By the time Mike got home, it was very dark and dank outside. He went into the warm house and brought the dog inside. The dog went contiguously to the center of the dining room and stood in a cocked stance. "No you don't! Not in here-" yelled Mike but he was too late. Flecks of water splattered all over the room as the dog shook his furry coat. Mike stood shocked for a moment, but then let it pass. He went into the kitchen and washed up, then started making dinner. He wondered what he was going to do with that dumb mutt and if its former owners even missed it.
As he held his dad's hand, he watched the life slip though his fingers like Jell-o on a hot, sticky day. His dad's hand was soon stiff and cold; the doctors had given up doing anything for him. Mike sat for a while, then let go of his father's limp hand and watched it drop lifelessly to the side of the bed. As he ambled out of the gloomy room, he looked the nurse in the eye like a lost child and said simply, "No more dad." He then slowly walked down the hall.
"I'm sorry," called out the nurse.
As he strolled by, he saw various people all waiting and praying for their loved ones. Many of them were crying. He passed several doors, by one there was a very young women waiting for her little girl to wake up from a coma. He soon passed a happy family, hugging and laughing as an aged man woke up from surgery. He passed several rooms, most of which were sad.
He soon came to a room with just a small boy waiting outside. Mike could just imagine a young boy like this as he rode on a brand new red bike as his father had just let go. He could see the boy tumbling as he waited for his parents to come. The boy would look back, only to see them fighting.
Mike walked out the door. It was pouring down snow, something uncommon in Oregon. It was dark out and the house lights began to turn on as families rushed outside to see the occasion; but Mike was unimpressed by the sleet. He ventured into the forest to find a shortcut home. Ugly, horrid thoughts clouded his mind and spirit. His mom had cancer, his dad was dead, and he was on his own. As the forest lay still, he remembered himself as the little boy, not yet ready to be on his own. He was cold and scared, and all alone.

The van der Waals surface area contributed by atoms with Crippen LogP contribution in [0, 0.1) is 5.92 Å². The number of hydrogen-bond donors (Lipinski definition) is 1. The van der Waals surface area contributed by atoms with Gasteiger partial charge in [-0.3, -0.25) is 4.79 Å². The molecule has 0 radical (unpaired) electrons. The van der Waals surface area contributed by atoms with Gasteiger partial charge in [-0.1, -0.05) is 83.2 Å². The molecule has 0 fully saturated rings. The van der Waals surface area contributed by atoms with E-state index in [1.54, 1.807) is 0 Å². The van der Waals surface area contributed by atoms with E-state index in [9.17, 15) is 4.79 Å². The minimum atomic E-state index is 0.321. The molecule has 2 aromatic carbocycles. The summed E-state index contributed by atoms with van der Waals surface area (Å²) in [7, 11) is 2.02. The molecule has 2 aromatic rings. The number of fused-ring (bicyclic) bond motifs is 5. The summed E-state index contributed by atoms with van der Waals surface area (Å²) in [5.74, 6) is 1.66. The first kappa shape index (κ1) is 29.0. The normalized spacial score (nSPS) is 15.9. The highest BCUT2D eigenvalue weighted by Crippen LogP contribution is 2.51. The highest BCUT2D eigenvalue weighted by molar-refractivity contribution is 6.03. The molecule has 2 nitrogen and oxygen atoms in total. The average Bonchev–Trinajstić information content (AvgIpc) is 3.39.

He wrapped his jacket around him and walked, faster and faster until he broke into a run. He could feel damp tears streaking his face and turning into a frigid glaze. He ran and did not look behind him. He felt like he was running from something but he did not know what from. He choked at his tears and ran faster. He quickly glanced behind him and tripped, leaving a bad scrape on his knee. He scrambled up quickly and ran again until he came to a cliff and collapsed on the frosty ground. He then crashed into a silent sleep –but not the peaceful kind of sleep, it was a restless sleep. He woke up to the sparkling stars. He looked at them and wondered how they really had been placed there so perfectly. "How could the earth be just right in temperature and distance from the sun? Why did the food chain fit so intricately together? What is mind? Where do the stars end?" he asked himself, "What was I placed in this world for and why must there be so much pain?"
He crawled to the edge of the cliff, and looked down. That is where his life was going: straight down. He had no friends, his dad had just died, and his mom was dying of lung cancer. He felt like no one would care if he disappeared into nowhere. He wanted to end all of the pain, right then and there. He could- NO, he WOULD! He rolled over and looked up again; no purpose, no friends, no comfort, he had it cut out for him, all he had to do now was jump. He stood up, breathed in deep, and told himself aloud, "I'll do it, I'll jump!" He ran back about ten feet from the edge, the ran forward, only to come to a stop, "Wait, wait," he said, "this may hurt just a teeny bit… I think I'll sleep on it-" CRASH! Without warning, the edge of the cliff gave way and Mike fell, only to land on a ledge several yards down. He was hurt, but not dead. He tried to get up, but a shrill pain jolted through his leg.